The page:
The new SEC chairman has allowed companies to file confidentially prior to their IPOs. The rule will apply to even those companies who have yet to make their first year into the public reporting system.
In a development that is likely to have widespread impact, on Thursday, the U.S. Securities and Exchange Commission stated it was expanding the Jumpstart Our Business Startups (JOBS) Act, by allowing all public companies to file confidentially prior to their IPOs.
This new policy change, is the first by new SEC Chairman Joe Clayton, aimed at revitalizing the IPO market and help companies raise money more readily.
Currently, only publicly-traded companies who have an annual gross revenues equal to or less than $1 billion file confidential draft IPO paperwork with the SEC.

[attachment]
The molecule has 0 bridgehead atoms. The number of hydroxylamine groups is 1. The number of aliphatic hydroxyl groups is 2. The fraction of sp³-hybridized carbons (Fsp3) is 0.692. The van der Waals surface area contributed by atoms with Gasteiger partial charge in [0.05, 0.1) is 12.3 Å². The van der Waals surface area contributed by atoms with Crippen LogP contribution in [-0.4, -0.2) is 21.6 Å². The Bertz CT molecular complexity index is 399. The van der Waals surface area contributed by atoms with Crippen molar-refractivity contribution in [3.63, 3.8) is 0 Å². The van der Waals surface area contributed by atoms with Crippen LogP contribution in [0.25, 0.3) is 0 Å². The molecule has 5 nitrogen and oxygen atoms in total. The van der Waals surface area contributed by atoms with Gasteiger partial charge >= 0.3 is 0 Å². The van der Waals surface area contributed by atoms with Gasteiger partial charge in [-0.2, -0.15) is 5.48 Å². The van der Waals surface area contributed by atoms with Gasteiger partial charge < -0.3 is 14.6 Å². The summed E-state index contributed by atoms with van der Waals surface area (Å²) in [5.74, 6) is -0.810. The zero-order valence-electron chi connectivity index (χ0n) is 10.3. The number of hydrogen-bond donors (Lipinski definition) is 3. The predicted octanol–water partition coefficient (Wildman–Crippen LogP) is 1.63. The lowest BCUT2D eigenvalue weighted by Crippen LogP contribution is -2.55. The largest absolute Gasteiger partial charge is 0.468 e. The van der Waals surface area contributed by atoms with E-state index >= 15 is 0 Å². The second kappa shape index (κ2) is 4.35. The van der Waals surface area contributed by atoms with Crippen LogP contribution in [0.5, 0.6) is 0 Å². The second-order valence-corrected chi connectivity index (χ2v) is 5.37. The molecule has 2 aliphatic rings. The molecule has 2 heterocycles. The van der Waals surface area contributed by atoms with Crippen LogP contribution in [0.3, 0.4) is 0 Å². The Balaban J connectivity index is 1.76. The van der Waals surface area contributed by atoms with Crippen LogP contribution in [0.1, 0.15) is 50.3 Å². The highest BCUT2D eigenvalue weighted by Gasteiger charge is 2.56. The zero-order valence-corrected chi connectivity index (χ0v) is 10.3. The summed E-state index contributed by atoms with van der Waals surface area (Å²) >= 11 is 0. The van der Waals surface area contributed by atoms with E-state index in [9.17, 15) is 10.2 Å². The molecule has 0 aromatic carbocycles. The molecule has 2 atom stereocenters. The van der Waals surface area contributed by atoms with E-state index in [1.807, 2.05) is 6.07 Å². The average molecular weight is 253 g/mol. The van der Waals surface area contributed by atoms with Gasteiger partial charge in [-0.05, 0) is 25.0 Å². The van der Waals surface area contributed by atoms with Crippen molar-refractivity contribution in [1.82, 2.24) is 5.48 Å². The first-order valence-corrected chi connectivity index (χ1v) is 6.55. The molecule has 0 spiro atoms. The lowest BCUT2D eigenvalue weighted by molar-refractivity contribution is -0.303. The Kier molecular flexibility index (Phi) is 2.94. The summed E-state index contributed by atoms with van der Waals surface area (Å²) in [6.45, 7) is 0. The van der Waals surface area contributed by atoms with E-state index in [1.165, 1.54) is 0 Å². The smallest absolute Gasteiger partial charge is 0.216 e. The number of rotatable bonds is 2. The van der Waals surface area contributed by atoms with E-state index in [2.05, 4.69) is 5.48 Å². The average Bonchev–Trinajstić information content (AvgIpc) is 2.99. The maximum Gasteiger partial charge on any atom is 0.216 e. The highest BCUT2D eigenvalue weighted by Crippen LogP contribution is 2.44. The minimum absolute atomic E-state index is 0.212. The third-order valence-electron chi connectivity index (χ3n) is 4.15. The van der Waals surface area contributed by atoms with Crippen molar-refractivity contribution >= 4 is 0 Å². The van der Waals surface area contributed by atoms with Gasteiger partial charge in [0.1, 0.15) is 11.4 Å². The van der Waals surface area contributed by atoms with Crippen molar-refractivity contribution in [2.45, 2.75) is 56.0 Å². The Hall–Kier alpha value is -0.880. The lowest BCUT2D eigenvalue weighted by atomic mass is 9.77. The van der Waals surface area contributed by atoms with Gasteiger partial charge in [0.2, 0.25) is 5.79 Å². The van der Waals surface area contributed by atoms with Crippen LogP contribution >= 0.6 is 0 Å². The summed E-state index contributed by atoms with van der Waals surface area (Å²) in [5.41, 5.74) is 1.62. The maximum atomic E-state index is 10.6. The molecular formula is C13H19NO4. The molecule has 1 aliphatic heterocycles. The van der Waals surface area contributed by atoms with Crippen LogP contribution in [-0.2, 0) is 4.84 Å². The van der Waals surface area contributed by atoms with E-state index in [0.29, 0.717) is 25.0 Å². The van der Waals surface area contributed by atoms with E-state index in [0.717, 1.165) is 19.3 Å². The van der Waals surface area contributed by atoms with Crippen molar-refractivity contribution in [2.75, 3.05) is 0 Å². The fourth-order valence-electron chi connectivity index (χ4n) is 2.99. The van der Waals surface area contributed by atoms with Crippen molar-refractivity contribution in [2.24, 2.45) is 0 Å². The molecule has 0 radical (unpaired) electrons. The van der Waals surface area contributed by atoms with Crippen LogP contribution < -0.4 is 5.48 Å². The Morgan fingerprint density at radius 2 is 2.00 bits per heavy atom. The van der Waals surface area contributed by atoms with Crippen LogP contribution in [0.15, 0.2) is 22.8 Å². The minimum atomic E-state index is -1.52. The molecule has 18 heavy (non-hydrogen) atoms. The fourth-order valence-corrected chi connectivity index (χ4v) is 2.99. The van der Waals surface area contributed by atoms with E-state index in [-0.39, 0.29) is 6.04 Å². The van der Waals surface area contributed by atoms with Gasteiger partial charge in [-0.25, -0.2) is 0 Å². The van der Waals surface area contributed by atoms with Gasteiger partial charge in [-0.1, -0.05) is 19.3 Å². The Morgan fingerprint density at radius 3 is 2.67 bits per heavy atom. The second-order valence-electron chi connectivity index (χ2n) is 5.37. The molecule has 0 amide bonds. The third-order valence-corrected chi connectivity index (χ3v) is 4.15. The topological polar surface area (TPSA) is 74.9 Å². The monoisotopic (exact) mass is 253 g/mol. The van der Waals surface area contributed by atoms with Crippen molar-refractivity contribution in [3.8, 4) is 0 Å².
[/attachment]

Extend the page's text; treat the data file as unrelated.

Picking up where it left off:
Known as the emerging growth companies (EGCs), they won this perk in 2012 thanks to the JOBS Act, which aims at lowering regulatory hurdles and give companies time to work out kinks with the SEC, before they unveil their IPO, and pitching to investors.
The new rule, which will be effective from July 10, will be available for IPOs as well as for those companies who have yet to make their first year into the public reporting system, said the SEC.
The SEC went on to add, the confidential review process, after the IPO, will reduces the potential for lengthy exposure to market fluctuations.
As per Clayton, the move has been designed to reverse the steep decline in IPOs and give individual investors more access to smaller, successful companies.